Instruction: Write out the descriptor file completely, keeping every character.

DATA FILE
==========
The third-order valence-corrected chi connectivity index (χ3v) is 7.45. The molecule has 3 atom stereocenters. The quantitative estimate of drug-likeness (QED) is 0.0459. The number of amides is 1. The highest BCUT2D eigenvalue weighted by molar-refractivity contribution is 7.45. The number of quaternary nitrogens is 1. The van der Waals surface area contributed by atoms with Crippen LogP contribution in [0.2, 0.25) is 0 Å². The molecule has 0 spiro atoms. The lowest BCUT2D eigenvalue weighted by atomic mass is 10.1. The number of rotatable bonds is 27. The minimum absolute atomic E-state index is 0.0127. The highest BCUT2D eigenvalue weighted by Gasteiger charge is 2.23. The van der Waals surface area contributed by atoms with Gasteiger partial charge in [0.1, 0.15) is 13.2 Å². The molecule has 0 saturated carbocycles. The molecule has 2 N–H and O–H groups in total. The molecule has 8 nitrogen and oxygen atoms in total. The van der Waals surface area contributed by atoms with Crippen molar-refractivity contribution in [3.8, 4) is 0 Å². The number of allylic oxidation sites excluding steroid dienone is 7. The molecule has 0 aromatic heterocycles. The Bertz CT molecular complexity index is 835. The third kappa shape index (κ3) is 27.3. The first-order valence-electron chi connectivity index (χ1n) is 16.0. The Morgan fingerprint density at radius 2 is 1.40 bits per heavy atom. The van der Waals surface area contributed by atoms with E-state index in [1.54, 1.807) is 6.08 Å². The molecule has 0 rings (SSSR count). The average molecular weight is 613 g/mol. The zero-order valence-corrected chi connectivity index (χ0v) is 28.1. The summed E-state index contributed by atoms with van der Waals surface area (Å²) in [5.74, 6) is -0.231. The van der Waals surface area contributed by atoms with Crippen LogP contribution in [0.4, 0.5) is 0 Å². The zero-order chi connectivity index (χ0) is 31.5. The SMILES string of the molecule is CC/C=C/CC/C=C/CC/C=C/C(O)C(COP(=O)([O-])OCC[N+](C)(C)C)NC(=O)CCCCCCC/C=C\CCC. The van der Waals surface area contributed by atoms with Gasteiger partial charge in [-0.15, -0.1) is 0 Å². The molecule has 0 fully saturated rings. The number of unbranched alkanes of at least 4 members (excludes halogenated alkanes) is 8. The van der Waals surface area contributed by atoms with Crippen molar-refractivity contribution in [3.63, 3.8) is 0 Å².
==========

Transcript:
The third-order valence-corrected chi connectivity index (χ3v) is 7.45. The molecule has 3 atom stereocenters. The quantitative estimate of drug-likeness (QED) is 0.0459. The number of amides is 1. The highest BCUT2D eigenvalue weighted by molar-refractivity contribution is 7.45. The number of quaternary nitrogens is 1. The van der Waals surface area contributed by atoms with Crippen LogP contribution in [0.2, 0.25) is 0 Å². The molecule has 0 spiro atoms. The lowest BCUT2D eigenvalue weighted by atomic mass is 10.1. The number of rotatable bonds is 27. The minimum absolute atomic E-state index is 0.0127. The highest BCUT2D eigenvalue weighted by Gasteiger charge is 2.23. The van der Waals surface area contributed by atoms with Gasteiger partial charge in [0.1, 0.15) is 13.2 Å². The molecule has 0 saturated carbocycles. The molecule has 2 N–H and O–H groups in total. The molecule has 8 nitrogen and oxygen atoms in total. The van der Waals surface area contributed by atoms with Crippen molar-refractivity contribution in [3.8, 4) is 0 Å². The number of allylic oxidation sites excluding steroid dienone is 7. The molecule has 0 aromatic heterocycles. The Bertz CT molecular complexity index is 835. The third kappa shape index (κ3) is 27.3. The first-order valence-electron chi connectivity index (χ1n) is 16.0. The Morgan fingerprint density at radius 2 is 1.40 bits per heavy atom. The van der Waals surface area contributed by atoms with E-state index in [1.54, 1.807) is 6.08 Å². The molecule has 0 rings (SSSR count). The average molecular weight is 613 g/mol. The zero-order valence-corrected chi connectivity index (χ0v) is 28.1. The summed E-state index contributed by atoms with van der Waals surface area (Å²) in [5.74, 6) is -0.231. The van der Waals surface area contributed by atoms with Crippen LogP contribution in [0.4, 0.5) is 0 Å². The zero-order chi connectivity index (χ0) is 31.5. The SMILES string of the molecule is CC/C=C/CC/C=C/CC/C=C/C(O)C(COP(=O)([O-])OCC[N+](C)(C)C)NC(=O)CCCCCCC/C=C\CCC. The van der Waals surface area contributed by atoms with Gasteiger partial charge in [-0.15, -0.1) is 0 Å². The molecule has 0 fully saturated rings. The number of unbranched alkanes of at least 4 members (excludes halogenated alkanes) is 8. The van der Waals surface area contributed by atoms with Crippen molar-refractivity contribution in [3.63, 3.8) is 0 Å².